Mass spectrometry

For profiling of oxidized protein products in ultracentrifuged sputum samples (not treated with DTT), the methods were previously described (41). The content of protein-bound 3-nitrotyrosine, 3-chlorotyrosine, 3-bromotyrosine, and o,o′-dityrosine was determined by stable isotope dilution liquid chromatography–MS/MS analyses as previously described (42). Briefly, upon thawing, synthetic [13C6]-3-chlorotyrosine, [13C6]-3-bromotyrosine, [13C6]-3-nitrotyrosine, [13C12]-o,o′-dityrosine, and [13C9,15 N] tyrosine were added to samples and used as internal standards for quantification of 3-chlorotyrosine, 3-bromotyrosine, 3-nitrotyrosine, o,o′-dityrosine, and tyrosine, respectively. Simultaneous monitoring for the potential formation of artifactual 3-chlorotyrosine, 3-bromotyrosine, 3-nitrotyrosine, or o,o′-dityrosine (detected as corresponding [13C9,15 N] isotopologues) during sample preparation showed no detectable intrapreparative chlorination, bromination, nitration, or dityrosine cross-linking under the assay conditions used. MS studies were performed using a triple quadrupole API 5000 mass spectrometer (AB SCIEX) interfaced to an Aria LX Series HPLC (Cohesive Technologies).

Synthesis of TDG

Regioselective 6-O-tosylation of MDG followed by acetylation and displacement of the 6-O-tosylate with thioacetate gave a 6-SAc intermediate, which was deacetylated using sodium methoxide to yield TDG (for full experimental details, see Supplementary Materials and Methods).

Oxidation-reduction potential

ORP was measured using an S400 Seven Excellence meter with an InLab Redox Pro electrode (Mettler Toledo). NAC (Sigma-Aldrich), TDG, and MDG were dissolved in ultrapure distilled water (Life Technologies) at the concentration of 10 mM.

In vivo toxicology studies in mice

Fifteen 7-week-old C57BL/6 mice were purchased directly from The Jackson Laboratory. TDG was administered intranasally in two doses to separate groups of mice (n = 5 each). Dose #1 was based on the equivalent dose that would be delivered to humans as a 10 mM dose in 2.5 ml of nebulizer volume (adjusted for mouse/human differences in body weight, this equates to 5 μg in 30-μl volume). Dose #2 (high dose) was based on the same concentration that would be delivered to humans (63 μg in 30 μl) without correction for human/mouse body weight differences. Control mice (n = 5) were treated with a single dose of parent sugar compound (MDG)—5 μg in 30 μl of saline. Body weights were recorded on days 1, 5, and 8. On day 8, BAL was performed with 1 ml of ice-cold PBS + 2% fetal bovine serum. BAL (10 μl) was used to measure the Hb concentration using a Plasma/Low Hb Photometer (HemoCue AB). Fifty microliters was used to generate data for total and differential cell count. Mice were euthanized on day 8, and whole lung was fixed in 10% formalin and subsequently embedded into paraffin, sectioned, and stained using hematoxylin and eosin stain. Sera were obtained from blood collected by cardiac puncture from MDG- and TDG-treated mice and tested for renal function outcomes at the San Francisco General Hospital Clinical Laboratory. Animal experiments followed protocols approved by the UCSF Institutional Animal Care and Use Committee.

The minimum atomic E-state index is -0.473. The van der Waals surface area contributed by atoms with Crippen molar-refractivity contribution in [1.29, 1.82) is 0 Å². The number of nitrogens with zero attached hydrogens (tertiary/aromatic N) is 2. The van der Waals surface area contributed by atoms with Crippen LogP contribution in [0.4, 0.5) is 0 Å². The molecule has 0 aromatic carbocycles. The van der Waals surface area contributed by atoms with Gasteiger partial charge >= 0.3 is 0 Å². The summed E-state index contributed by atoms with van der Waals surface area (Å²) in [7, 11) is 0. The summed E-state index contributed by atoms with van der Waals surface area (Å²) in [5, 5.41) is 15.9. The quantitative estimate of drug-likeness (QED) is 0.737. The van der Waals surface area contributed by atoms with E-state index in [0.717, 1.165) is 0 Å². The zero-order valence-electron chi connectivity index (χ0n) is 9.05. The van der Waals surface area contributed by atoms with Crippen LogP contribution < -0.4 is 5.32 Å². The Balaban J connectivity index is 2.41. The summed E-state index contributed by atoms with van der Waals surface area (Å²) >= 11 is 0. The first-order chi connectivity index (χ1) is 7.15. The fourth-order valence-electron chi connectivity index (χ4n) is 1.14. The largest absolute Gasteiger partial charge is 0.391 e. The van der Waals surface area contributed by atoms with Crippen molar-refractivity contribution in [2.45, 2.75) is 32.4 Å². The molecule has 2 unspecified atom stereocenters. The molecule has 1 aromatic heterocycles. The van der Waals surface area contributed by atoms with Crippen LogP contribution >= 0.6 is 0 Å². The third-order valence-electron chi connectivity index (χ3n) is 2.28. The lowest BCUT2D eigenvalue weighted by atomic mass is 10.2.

Statistics

Methods used for statistical analysis are detailed in the Supplementary Materials.

SUPPLEMENTARY MATERIALS

www.sciencetranslationalmedicine.org/cgi/content/full/7/276/276ra27/DC1

Materials and Methods

Table S1. Clinical characteristics of the healthy and CF subjects.

Table S2. Mucin antibodies.

Video S1. 3D architecture of CF sputum.

Video S2. 3D rendering of the architecture of CF sputum.

REFERENCES AND NOTES

Acknowledgments: We thank Y. M. Chung for performing the MS profiling of oxidized protein products in CF sputum, K. Norsworthy for assistance with sputum collections, Z. Mekonnen for assistance with sputum cytology analysis, H. MacLeod for assistance with sputum preparation for immunofluorescence studies, M. Ongpin for statistical help, and C. Gralapp for illustrations. Funding: Supported by R01HL080414, P50HL107191, and P01HL103453 from NIH and in part by an investigator-initiated grant from Genentech. Author contributions: M.E.L.-S. performed the imaging studies of the airway mucus gels. S.C.K., S.O., and B.W. helped design the experiments. E.M.D. managed collection of sputum samples and characterization of study subjects. B.M.D. customized the rheometer to permit controlled gas exposures. S.O. and M.H. designed and synthesized the thiol-modified carbohydrate compound. S.G. assisted in sputum sample preparation. S.C.E. and S.D.C. assisted in the design of the study and edited the manuscript. S.L.H. directed the MS analysis and edited the manuscript. S.Y. performed the rheological analyses, measures of oxidative stress, and measures of cysteine oxidation. X.H. did the toxicity studies of TDG in mice. S.Y., S.O., and J.V.F. designed the study, analyzed the data, and wrote the manuscript. Competing interests: S.Y., S.D.C., S.O., and J.V.F. are inventors on a patent for thiol-saccharides as novel mucolytic drugs. The other authors declare no competing interests.